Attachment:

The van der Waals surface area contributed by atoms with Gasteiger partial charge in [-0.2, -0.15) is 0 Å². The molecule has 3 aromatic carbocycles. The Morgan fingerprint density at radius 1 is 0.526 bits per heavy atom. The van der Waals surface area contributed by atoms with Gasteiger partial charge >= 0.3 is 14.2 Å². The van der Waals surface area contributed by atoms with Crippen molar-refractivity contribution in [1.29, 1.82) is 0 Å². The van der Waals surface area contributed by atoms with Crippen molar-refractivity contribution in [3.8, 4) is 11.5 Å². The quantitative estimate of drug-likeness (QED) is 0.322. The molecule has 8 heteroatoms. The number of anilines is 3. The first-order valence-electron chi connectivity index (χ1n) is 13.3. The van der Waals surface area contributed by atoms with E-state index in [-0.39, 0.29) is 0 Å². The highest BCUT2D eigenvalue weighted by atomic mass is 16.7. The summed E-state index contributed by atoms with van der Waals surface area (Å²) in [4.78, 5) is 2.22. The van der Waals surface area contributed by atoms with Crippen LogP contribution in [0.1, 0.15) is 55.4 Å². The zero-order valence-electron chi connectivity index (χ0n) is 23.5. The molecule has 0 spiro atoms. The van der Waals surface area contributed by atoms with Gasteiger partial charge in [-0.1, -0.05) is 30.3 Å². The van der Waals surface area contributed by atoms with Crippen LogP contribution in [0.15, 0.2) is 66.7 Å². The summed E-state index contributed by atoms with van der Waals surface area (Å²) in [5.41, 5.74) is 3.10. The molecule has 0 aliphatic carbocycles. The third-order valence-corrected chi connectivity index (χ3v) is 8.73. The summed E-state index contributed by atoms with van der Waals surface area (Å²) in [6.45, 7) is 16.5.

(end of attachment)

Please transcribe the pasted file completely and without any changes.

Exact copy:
The van der Waals surface area contributed by atoms with Gasteiger partial charge in [-0.2, -0.15) is 0 Å². The molecule has 3 aromatic carbocycles. The Morgan fingerprint density at radius 1 is 0.526 bits per heavy atom. The van der Waals surface area contributed by atoms with Gasteiger partial charge >= 0.3 is 14.2 Å². The van der Waals surface area contributed by atoms with Crippen molar-refractivity contribution in [1.29, 1.82) is 0 Å². The van der Waals surface area contributed by atoms with Crippen molar-refractivity contribution in [3.8, 4) is 11.5 Å². The quantitative estimate of drug-likeness (QED) is 0.322. The molecule has 8 heteroatoms. The number of anilines is 3. The first-order valence-electron chi connectivity index (χ1n) is 13.3. The van der Waals surface area contributed by atoms with E-state index in [-0.39, 0.29) is 0 Å². The highest BCUT2D eigenvalue weighted by atomic mass is 16.7. The summed E-state index contributed by atoms with van der Waals surface area (Å²) in [4.78, 5) is 2.22. The van der Waals surface area contributed by atoms with Crippen LogP contribution in [0.1, 0.15) is 55.4 Å². The zero-order valence-electron chi connectivity index (χ0n) is 23.5. The molecule has 0 spiro atoms. The van der Waals surface area contributed by atoms with Gasteiger partial charge in [-0.1, -0.05) is 30.3 Å². The van der Waals surface area contributed by atoms with Crippen LogP contribution in [0.15, 0.2) is 66.7 Å². The summed E-state index contributed by atoms with van der Waals surface area (Å²) in [5.41, 5.74) is 3.10. The molecule has 0 aliphatic carbocycles. The third-order valence-corrected chi connectivity index (χ3v) is 8.73. The summed E-state index contributed by atoms with van der Waals surface area (Å²) in [6.45, 7) is 16.5.